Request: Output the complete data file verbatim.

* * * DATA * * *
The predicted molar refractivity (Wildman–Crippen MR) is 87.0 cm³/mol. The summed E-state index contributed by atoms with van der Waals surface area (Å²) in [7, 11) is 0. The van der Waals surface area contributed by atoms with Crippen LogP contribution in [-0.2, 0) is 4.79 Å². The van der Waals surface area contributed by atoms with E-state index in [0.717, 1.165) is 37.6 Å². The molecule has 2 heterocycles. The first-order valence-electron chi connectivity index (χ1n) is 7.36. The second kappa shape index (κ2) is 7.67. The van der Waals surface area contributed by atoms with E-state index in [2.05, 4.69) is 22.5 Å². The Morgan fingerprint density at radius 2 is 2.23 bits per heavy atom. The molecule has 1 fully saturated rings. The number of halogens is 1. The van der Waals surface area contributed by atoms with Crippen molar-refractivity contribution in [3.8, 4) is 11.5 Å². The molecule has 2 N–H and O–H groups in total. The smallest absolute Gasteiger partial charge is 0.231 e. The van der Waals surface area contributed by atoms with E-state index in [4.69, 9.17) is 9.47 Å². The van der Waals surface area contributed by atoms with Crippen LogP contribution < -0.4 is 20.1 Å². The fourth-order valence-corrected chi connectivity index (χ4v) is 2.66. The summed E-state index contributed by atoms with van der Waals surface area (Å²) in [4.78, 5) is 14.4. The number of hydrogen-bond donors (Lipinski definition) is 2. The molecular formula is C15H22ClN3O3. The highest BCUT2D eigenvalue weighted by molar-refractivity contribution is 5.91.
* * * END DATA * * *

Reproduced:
The predicted molar refractivity (Wildman–Crippen MR) is 87.0 cm³/mol. The summed E-state index contributed by atoms with van der Waals surface area (Å²) in [7, 11) is 0. The van der Waals surface area contributed by atoms with Crippen LogP contribution in [-0.2, 0) is 4.79 Å². The van der Waals surface area contributed by atoms with E-state index in [0.717, 1.165) is 37.6 Å². The molecule has 2 heterocycles. The first-order valence-electron chi connectivity index (χ1n) is 7.36. The second kappa shape index (κ2) is 7.67. The van der Waals surface area contributed by atoms with E-state index in [2.05, 4.69) is 22.5 Å². The Morgan fingerprint density at radius 2 is 2.23 bits per heavy atom. The molecule has 1 fully saturated rings. The number of halogens is 1. The van der Waals surface area contributed by atoms with Crippen molar-refractivity contribution in [3.8, 4) is 11.5 Å². The molecule has 2 N–H and O–H groups in total. The smallest absolute Gasteiger partial charge is 0.231 e. The van der Waals surface area contributed by atoms with E-state index in [4.69, 9.17) is 9.47 Å². The van der Waals surface area contributed by atoms with Crippen LogP contribution < -0.4 is 20.1 Å². The fourth-order valence-corrected chi connectivity index (χ4v) is 2.66. The summed E-state index contributed by atoms with van der Waals surface area (Å²) in [4.78, 5) is 14.4. The number of hydrogen-bond donors (Lipinski definition) is 2. The molecular formula is C15H22ClN3O3. The highest BCUT2D eigenvalue weighted by molar-refractivity contribution is 5.91.